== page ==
Autoantibodies in the nervous system: pathophysiology and new therapeutic strategies

Research output: ThesisDoctoral ThesisInternal

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Antibodies are able to target and eliminate foreign pathogens such as viruses and bacteria. However, when the tolerance fails, antibodies can mistakenly target and damage tissues and organs from our own body, resulting in antibody-mediated autoimmune disorders.
Autoimmune encephalitis is a neurological disorder with prominent psychotic symptoms, caused by the presence of antibodies against neuronal surface receptors. The presence of these autoantibodies in purely psychotic disorders, even though rare, seems to be associated with a strong disease phenotype. The identification and characterization of known and novel neuronal autoantibodies will help to comprehend the disease mechanisms and guarantee an accurate diagnosis and treatment.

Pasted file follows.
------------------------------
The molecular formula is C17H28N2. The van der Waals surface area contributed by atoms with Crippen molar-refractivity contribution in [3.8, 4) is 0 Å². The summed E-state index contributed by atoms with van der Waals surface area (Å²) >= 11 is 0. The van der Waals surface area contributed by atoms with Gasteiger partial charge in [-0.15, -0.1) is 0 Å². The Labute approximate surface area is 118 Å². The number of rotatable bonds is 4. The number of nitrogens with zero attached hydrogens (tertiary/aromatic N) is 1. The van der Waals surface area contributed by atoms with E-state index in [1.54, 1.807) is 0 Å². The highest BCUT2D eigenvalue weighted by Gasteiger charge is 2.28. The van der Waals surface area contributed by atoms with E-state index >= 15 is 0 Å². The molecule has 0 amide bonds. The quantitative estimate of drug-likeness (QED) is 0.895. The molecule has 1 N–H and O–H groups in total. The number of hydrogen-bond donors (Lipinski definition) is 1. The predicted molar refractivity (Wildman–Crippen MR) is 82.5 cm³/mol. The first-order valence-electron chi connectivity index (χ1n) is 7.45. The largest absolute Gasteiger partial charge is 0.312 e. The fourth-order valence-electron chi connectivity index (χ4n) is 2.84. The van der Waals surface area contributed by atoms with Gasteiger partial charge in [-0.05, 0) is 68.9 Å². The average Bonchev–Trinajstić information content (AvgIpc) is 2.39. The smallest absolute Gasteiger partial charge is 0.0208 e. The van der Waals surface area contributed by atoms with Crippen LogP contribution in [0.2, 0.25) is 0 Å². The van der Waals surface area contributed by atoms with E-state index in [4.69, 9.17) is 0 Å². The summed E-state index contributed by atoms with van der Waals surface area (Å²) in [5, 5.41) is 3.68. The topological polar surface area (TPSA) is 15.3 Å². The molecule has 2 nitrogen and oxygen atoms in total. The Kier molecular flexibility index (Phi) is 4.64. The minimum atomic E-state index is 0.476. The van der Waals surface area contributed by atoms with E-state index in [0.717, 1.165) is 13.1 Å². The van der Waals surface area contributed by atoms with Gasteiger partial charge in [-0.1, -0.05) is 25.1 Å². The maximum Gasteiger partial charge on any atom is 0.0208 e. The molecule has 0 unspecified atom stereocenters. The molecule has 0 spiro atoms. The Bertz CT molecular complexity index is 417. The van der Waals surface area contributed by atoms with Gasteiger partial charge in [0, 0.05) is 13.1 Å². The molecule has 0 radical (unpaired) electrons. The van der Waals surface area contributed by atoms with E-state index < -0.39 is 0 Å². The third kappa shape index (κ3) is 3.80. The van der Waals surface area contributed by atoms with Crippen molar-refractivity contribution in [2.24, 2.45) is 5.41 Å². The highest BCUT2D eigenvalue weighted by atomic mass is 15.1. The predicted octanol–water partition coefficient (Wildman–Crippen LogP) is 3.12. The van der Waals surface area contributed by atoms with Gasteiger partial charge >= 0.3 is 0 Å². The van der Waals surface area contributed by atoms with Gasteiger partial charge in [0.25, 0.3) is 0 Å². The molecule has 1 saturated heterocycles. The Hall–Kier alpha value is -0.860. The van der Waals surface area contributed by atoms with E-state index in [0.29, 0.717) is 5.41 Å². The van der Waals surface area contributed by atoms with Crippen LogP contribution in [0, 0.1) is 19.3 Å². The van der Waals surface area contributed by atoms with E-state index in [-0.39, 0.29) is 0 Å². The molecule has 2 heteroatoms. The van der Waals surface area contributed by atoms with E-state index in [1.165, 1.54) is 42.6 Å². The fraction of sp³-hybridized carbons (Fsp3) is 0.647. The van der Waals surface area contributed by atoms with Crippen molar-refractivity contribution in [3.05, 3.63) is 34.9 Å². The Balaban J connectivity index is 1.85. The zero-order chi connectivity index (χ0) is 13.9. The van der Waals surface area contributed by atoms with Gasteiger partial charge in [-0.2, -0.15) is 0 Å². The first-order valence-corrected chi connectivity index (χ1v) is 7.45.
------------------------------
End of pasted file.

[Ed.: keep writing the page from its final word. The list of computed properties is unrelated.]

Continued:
Myasthenia gravis is characterized by muscle weakness and fatigue and in most of the cases, antibodies against the acetylcholine receptor. The identification of susceptibility factors like Dok7 help to understand differences between patients and to design novel treatments. Additionally, the depletion of plasma cell with the novel proteasome inhibitor, ixazomib, has shown a strong treatment efficacy in myasthenia gravis. Knowledge will smooth the path towards more specific therapies, circumventing the effects of systemic immune suppression and increasing tolerability.
Original languageEnglish
Awarding Institution
  • Maastricht University
  • Martinez Martinez, Pilar, Supervisor
  • Losen, Mario, Co-Supervisor
  • Rouhl, Rob, Co-Supervisor
Award date16 Dec 2020
Place of PublicationMaastricht
Print ISBNs9789464211672
Publication statusPublished - 2020


  • neuroimmunology
  • autoantibodies
  • myasthenia gravis
  • psychosis
  • therapeutic strategies

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